Provide Consultation and Advice to Others - Providing guidance and expert advice to management or other groups on technical, systems-, or process-related topics.
  Coaching and Developing Others - Identifying the developmental needs of others and coaching, mentoring, or otherwise helping others to improve their knowledge or skills.
  Performing for or Working Directly with the Public - Performing for people or dealing directly with the public. This includes serving customers in restaurants and stores, and receiving clients or guests.
  Monitoring and Controlling Resources - Monitoring and controlling resources and overseeing the spending of money.

Job Zone  
Title Job Zone Four: Considerable Preparation Needed
Overall Experience A considerable amount of work-related skill, knowledge, or experience is needed for these occupations. For example, an accountant must complete four years of college and work for several years in accounting to be considered qualified.
Job Training Employees in these occupations usually need several years of work-related experience, on-the-job training, and/or vocational training.
Job Zone Examples Many of these occupations involve coordinating, supervising, managing, or training others. Examples include accountants, sales managers, database administrators, teachers, chemists, environmental engineers, criminal investigators, and special agents.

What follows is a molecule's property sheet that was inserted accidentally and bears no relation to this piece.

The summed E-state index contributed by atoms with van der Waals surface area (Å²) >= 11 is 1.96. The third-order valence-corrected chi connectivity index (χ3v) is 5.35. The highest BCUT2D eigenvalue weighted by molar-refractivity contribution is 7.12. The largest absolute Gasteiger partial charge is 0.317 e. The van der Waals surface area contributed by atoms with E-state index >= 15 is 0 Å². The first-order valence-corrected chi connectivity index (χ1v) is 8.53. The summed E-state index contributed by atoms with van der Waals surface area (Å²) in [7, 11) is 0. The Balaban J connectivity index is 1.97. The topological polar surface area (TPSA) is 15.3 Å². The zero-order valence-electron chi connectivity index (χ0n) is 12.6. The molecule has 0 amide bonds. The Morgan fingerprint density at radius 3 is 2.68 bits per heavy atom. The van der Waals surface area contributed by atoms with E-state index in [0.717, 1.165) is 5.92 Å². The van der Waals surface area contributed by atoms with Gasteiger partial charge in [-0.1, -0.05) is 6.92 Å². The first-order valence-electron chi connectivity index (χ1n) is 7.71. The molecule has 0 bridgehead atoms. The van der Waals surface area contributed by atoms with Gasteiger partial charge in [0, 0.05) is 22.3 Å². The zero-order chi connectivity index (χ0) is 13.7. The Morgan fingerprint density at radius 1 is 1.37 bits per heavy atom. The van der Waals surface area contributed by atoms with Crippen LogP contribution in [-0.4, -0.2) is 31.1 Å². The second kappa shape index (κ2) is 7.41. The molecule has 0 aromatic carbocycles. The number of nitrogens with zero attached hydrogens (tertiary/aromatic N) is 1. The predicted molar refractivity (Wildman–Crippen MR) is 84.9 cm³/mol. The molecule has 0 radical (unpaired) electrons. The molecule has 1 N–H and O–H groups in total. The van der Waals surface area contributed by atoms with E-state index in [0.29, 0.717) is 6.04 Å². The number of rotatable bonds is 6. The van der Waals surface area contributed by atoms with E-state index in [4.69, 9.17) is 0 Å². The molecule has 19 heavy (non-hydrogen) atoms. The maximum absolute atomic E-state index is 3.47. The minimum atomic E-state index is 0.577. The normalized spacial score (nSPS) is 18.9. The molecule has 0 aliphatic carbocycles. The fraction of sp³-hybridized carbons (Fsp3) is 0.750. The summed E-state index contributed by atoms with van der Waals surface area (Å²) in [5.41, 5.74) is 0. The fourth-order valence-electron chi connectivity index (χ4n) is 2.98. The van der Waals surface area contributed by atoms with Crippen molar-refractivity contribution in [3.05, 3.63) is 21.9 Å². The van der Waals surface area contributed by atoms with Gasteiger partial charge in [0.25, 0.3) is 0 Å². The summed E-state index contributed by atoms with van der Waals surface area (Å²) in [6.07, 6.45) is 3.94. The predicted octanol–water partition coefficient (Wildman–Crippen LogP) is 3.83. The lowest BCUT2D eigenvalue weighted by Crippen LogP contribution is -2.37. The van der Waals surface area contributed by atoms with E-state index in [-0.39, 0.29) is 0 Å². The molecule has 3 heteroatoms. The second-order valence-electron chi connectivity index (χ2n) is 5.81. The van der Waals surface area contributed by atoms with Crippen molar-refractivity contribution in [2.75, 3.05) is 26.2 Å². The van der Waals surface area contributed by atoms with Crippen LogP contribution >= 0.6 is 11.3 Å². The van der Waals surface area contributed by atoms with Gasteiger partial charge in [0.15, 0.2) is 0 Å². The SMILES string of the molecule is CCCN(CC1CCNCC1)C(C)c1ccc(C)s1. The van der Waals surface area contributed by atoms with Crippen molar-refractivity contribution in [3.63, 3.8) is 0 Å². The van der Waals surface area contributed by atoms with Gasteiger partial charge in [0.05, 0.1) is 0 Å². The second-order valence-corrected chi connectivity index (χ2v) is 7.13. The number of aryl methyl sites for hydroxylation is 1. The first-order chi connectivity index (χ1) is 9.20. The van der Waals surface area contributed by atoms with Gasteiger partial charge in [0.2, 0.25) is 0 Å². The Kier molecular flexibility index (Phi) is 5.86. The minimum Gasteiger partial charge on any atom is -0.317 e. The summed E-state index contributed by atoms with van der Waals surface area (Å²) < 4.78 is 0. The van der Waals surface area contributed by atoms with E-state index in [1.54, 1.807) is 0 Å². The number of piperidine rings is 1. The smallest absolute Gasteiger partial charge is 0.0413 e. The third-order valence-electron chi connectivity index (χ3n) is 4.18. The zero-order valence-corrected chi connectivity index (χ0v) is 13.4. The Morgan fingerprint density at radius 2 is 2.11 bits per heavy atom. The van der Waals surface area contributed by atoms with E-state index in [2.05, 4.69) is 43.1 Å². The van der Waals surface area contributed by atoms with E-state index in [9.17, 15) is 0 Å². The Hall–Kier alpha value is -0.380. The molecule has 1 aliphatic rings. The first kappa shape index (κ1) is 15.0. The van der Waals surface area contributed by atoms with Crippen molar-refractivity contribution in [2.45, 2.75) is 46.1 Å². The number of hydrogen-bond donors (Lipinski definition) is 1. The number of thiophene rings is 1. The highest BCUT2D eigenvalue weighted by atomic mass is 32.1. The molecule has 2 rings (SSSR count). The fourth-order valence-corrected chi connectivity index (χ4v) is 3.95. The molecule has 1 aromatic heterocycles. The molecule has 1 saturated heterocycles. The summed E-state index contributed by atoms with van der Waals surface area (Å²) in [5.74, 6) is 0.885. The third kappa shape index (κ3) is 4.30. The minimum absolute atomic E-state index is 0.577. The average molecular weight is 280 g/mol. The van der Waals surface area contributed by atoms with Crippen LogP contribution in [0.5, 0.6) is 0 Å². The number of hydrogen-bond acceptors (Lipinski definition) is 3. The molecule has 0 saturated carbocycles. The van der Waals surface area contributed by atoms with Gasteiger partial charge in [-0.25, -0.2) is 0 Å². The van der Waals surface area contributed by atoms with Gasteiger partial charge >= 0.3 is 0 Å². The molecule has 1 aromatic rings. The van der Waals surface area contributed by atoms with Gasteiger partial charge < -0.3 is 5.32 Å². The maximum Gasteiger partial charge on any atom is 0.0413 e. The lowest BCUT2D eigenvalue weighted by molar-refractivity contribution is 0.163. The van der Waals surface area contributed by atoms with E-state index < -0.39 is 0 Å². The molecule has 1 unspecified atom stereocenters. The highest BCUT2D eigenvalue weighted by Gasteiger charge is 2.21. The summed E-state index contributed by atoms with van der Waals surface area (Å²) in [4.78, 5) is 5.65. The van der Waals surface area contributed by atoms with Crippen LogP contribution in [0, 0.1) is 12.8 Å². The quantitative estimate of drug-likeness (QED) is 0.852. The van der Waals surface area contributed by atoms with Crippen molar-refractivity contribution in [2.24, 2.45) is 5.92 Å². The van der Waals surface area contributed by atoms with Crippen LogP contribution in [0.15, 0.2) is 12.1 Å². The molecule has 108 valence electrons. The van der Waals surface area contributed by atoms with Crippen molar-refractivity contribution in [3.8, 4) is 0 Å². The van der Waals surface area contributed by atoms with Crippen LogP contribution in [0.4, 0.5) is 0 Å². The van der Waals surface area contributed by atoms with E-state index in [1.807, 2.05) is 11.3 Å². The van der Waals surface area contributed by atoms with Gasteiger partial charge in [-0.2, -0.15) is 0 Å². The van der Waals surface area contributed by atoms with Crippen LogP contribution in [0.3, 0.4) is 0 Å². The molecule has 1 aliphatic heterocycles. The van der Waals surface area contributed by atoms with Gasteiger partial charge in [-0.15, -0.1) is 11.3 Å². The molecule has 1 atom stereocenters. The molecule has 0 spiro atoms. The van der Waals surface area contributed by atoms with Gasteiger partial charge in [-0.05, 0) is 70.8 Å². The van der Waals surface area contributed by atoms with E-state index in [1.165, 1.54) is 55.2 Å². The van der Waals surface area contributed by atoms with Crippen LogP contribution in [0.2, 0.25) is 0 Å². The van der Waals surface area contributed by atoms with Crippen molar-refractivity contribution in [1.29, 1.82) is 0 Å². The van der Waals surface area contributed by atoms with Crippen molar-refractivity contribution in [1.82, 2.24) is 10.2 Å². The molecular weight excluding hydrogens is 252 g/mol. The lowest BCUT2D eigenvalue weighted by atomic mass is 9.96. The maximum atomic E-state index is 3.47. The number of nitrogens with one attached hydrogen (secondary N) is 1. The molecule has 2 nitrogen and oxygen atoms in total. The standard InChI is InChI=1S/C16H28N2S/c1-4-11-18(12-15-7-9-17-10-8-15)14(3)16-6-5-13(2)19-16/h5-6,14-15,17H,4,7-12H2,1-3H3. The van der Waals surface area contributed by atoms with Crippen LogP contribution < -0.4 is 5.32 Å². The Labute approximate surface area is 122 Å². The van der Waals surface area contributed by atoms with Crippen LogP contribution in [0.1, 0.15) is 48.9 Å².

Education Most of these occupations require a four-year bachelor's degree, but some do not.
Interests
Investigative - Investigative occupations frequently involve working with ideas, and require an extensive amount of thinking. These occupations can involve searching for facts and figuring out problems mentally.
Enterprising - Enterprising occupations frequently involve starting up and carrying out projects. These occupations can involve leading people and making many decisions. Sometimes they require risk taking and often deal with business.
Conventional - Conventional occupations frequently involve following set procedures and routines. These occupations can include working with data and details more than with ideas. Usually there is a clear line of authority to follow.
 
Work Styles
Dependability - Job requires being reliable, responsible, and dependable, and fulfilling obligations.
Adaptability/Flexibility - Job requires being open to change (positive or negative) and to considerable variety in the workplace.
Cooperation - Job requires being pleasant with others on the job and displaying a good-natured, cooperative attitude.